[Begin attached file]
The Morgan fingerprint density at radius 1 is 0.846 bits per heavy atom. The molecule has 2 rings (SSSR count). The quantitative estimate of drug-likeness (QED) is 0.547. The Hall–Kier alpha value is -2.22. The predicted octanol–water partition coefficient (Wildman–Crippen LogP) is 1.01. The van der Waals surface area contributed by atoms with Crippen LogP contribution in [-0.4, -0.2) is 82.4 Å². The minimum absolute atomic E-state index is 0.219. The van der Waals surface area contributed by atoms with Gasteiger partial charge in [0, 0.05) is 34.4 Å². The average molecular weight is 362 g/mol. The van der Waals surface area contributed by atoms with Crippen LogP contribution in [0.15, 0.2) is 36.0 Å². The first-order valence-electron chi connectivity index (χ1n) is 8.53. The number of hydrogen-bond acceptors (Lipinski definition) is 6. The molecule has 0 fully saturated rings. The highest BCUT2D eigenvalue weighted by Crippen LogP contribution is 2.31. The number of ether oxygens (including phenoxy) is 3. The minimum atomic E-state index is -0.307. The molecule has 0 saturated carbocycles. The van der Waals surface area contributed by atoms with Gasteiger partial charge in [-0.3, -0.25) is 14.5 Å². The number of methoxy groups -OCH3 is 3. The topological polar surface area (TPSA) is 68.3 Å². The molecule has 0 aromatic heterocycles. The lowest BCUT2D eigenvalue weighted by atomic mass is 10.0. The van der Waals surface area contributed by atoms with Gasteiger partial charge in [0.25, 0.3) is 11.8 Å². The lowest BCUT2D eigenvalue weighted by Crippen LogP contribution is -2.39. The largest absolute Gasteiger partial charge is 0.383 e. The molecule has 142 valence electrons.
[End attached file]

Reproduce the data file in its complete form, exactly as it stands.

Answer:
The Morgan fingerprint density at radius 1 is 0.846 bits per heavy atom. The molecule has 2 rings (SSSR count). The quantitative estimate of drug-likeness (QED) is 0.547. The Hall–Kier alpha value is -2.22. The predicted octanol–water partition coefficient (Wildman–Crippen LogP) is 1.01. The van der Waals surface area contributed by atoms with Crippen LogP contribution in [-0.4, -0.2) is 82.4 Å². The minimum absolute atomic E-state index is 0.219. The van der Waals surface area contributed by atoms with Gasteiger partial charge in [0, 0.05) is 34.4 Å². The average molecular weight is 362 g/mol. The van der Waals surface area contributed by atoms with Crippen LogP contribution in [0.15, 0.2) is 36.0 Å². The first-order valence-electron chi connectivity index (χ1n) is 8.53. The number of hydrogen-bond acceptors (Lipinski definition) is 6. The molecule has 0 fully saturated rings. The highest BCUT2D eigenvalue weighted by Crippen LogP contribution is 2.31. The number of ether oxygens (including phenoxy) is 3. The minimum atomic E-state index is -0.307. The molecule has 0 saturated carbocycles. The van der Waals surface area contributed by atoms with Gasteiger partial charge in [-0.3, -0.25) is 14.5 Å². The number of methoxy groups -OCH3 is 3. The topological polar surface area (TPSA) is 68.3 Å². The molecule has 0 aromatic heterocycles. The lowest BCUT2D eigenvalue weighted by atomic mass is 10.0. The van der Waals surface area contributed by atoms with Gasteiger partial charge in [0.25, 0.3) is 11.8 Å². The lowest BCUT2D eigenvalue weighted by Crippen LogP contribution is -2.39. The largest absolute Gasteiger partial charge is 0.383 e. The molecule has 142 valence electrons.